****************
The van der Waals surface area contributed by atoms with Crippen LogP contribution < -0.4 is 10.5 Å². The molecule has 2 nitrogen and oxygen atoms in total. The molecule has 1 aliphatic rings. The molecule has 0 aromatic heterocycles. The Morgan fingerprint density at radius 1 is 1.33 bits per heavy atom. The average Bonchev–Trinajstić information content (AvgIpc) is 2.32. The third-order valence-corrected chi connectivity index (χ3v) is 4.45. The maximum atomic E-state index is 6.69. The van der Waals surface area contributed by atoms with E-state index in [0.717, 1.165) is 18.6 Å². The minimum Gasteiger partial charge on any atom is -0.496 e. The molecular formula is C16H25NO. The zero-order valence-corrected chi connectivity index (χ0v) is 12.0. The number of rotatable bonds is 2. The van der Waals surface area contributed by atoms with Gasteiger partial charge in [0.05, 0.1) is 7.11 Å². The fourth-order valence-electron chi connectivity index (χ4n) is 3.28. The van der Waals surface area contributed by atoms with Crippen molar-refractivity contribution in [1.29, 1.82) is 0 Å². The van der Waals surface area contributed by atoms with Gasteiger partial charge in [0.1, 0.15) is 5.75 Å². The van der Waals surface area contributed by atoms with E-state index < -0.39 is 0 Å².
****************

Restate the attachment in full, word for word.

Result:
The van der Waals surface area contributed by atoms with Crippen LogP contribution < -0.4 is 10.5 Å². The molecule has 2 nitrogen and oxygen atoms in total. The molecule has 1 aliphatic rings. The molecule has 0 aromatic heterocycles. The Morgan fingerprint density at radius 1 is 1.33 bits per heavy atom. The average Bonchev–Trinajstić information content (AvgIpc) is 2.32. The third-order valence-corrected chi connectivity index (χ3v) is 4.45. The maximum atomic E-state index is 6.69. The van der Waals surface area contributed by atoms with E-state index in [0.717, 1.165) is 18.6 Å². The minimum Gasteiger partial charge on any atom is -0.496 e. The molecular formula is C16H25NO. The zero-order valence-corrected chi connectivity index (χ0v) is 12.0. The number of rotatable bonds is 2. The van der Waals surface area contributed by atoms with Gasteiger partial charge in [0.05, 0.1) is 7.11 Å². The fourth-order valence-electron chi connectivity index (χ4n) is 3.28. The van der Waals surface area contributed by atoms with Crippen molar-refractivity contribution in [1.29, 1.82) is 0 Å². The van der Waals surface area contributed by atoms with Gasteiger partial charge in [0.1, 0.15) is 5.75 Å². The van der Waals surface area contributed by atoms with E-state index < -0.39 is 0 Å².